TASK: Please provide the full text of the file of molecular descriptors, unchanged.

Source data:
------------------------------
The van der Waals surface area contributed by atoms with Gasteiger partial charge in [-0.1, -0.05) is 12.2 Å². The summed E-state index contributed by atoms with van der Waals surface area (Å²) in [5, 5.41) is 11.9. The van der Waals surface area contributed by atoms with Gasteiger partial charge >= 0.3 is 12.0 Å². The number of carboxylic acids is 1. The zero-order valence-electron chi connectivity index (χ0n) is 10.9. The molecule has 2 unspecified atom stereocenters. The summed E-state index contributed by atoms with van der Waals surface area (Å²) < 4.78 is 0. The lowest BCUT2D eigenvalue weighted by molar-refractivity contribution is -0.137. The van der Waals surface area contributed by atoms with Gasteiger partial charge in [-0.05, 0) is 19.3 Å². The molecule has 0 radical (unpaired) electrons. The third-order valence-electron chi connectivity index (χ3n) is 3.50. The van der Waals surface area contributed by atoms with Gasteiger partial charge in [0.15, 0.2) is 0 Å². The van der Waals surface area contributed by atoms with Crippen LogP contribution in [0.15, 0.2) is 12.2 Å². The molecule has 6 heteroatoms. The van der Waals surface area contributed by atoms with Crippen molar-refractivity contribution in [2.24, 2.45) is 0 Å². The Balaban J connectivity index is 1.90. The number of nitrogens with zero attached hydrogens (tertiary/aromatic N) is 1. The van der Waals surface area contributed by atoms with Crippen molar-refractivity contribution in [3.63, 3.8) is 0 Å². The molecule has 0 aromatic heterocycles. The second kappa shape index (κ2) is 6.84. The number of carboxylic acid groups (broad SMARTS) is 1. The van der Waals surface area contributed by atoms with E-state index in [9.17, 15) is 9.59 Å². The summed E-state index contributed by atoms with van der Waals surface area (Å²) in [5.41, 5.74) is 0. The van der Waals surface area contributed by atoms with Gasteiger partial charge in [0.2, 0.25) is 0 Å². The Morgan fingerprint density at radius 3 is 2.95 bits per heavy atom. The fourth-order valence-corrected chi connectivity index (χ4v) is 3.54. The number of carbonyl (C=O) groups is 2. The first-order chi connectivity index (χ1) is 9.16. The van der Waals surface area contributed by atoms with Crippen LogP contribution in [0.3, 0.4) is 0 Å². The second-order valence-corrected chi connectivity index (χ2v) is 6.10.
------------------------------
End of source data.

The van der Waals surface area contributed by atoms with Gasteiger partial charge in [-0.1, -0.05) is 12.2 Å². The summed E-state index contributed by atoms with van der Waals surface area (Å²) in [5, 5.41) is 11.9. The van der Waals surface area contributed by atoms with Gasteiger partial charge >= 0.3 is 12.0 Å². The number of carboxylic acids is 1. The zero-order valence-electron chi connectivity index (χ0n) is 10.9. The molecule has 2 unspecified atom stereocenters. The summed E-state index contributed by atoms with van der Waals surface area (Å²) < 4.78 is 0. The lowest BCUT2D eigenvalue weighted by molar-refractivity contribution is -0.137. The van der Waals surface area contributed by atoms with Gasteiger partial charge in [-0.05, 0) is 19.3 Å². The molecule has 0 radical (unpaired) electrons. The third-order valence-electron chi connectivity index (χ3n) is 3.50. The van der Waals surface area contributed by atoms with Gasteiger partial charge in [0.15, 0.2) is 0 Å². The van der Waals surface area contributed by atoms with Crippen LogP contribution in [0.15, 0.2) is 12.2 Å². The molecule has 6 heteroatoms. The van der Waals surface area contributed by atoms with Crippen molar-refractivity contribution in [2.24, 2.45) is 0 Å². The Balaban J connectivity index is 1.90. The number of nitrogens with zero attached hydrogens (tertiary/aromatic N) is 1. The van der Waals surface area contributed by atoms with Crippen molar-refractivity contribution in [3.63, 3.8) is 0 Å². The molecule has 0 aromatic heterocycles. The second kappa shape index (κ2) is 6.84. The number of carboxylic acid groups (broad SMARTS) is 1. The van der Waals surface area contributed by atoms with E-state index in [9.17, 15) is 9.59 Å². The summed E-state index contributed by atoms with van der Waals surface area (Å²) in [5.41, 5.74) is 0. The van der Waals surface area contributed by atoms with Gasteiger partial charge in [0.2, 0.25) is 0 Å². The Morgan fingerprint density at radius 3 is 2.95 bits per heavy atom. The fourth-order valence-corrected chi connectivity index (χ4v) is 3.54. The number of carbonyl (C=O) groups is 2. The first-order chi connectivity index (χ1) is 9.16. The van der Waals surface area contributed by atoms with Crippen LogP contribution in [0.3, 0.4) is 0 Å². The second-order valence-corrected chi connectivity index (χ2v) is 6.10.